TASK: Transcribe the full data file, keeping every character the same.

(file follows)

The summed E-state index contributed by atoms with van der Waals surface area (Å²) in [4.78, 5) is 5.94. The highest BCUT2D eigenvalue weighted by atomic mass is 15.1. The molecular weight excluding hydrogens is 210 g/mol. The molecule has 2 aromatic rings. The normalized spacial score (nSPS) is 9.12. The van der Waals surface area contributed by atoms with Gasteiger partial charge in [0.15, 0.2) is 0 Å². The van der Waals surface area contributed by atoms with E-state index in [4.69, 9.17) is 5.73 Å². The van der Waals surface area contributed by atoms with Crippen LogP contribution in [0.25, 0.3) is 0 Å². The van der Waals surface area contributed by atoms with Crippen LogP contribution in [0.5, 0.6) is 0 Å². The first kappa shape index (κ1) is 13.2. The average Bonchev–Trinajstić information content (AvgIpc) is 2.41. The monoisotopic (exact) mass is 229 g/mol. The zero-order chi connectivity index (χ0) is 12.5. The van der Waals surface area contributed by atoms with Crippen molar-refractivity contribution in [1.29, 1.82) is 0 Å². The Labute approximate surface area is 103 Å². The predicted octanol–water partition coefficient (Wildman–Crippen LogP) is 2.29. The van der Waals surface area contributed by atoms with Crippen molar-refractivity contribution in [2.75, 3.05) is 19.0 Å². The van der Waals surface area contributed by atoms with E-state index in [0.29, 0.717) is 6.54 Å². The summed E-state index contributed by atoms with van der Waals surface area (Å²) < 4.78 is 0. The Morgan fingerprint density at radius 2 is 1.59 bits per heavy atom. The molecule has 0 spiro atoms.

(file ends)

The summed E-state index contributed by atoms with van der Waals surface area (Å²) in [4.78, 5) is 5.94. The highest BCUT2D eigenvalue weighted by atomic mass is 15.1. The molecular weight excluding hydrogens is 210 g/mol. The molecule has 2 aromatic rings. The normalized spacial score (nSPS) is 9.12. The van der Waals surface area contributed by atoms with Gasteiger partial charge in [0.15, 0.2) is 0 Å². The van der Waals surface area contributed by atoms with E-state index in [4.69, 9.17) is 5.73 Å². The van der Waals surface area contributed by atoms with Crippen LogP contribution in [0.25, 0.3) is 0 Å². The van der Waals surface area contributed by atoms with Crippen LogP contribution in [0.5, 0.6) is 0 Å². The first kappa shape index (κ1) is 13.2. The average Bonchev–Trinajstić information content (AvgIpc) is 2.41. The monoisotopic (exact) mass is 229 g/mol. The zero-order chi connectivity index (χ0) is 12.5. The van der Waals surface area contributed by atoms with Crippen molar-refractivity contribution in [1.29, 1.82) is 0 Å². The Labute approximate surface area is 103 Å². The predicted octanol–water partition coefficient (Wildman–Crippen LogP) is 2.29. The van der Waals surface area contributed by atoms with Crippen molar-refractivity contribution in [2.75, 3.05) is 19.0 Å². The van der Waals surface area contributed by atoms with E-state index in [0.29, 0.717) is 6.54 Å². The summed E-state index contributed by atoms with van der Waals surface area (Å²) < 4.78 is 0. The Morgan fingerprint density at radius 2 is 1.59 bits per heavy atom. The molecule has 0 spiro atoms.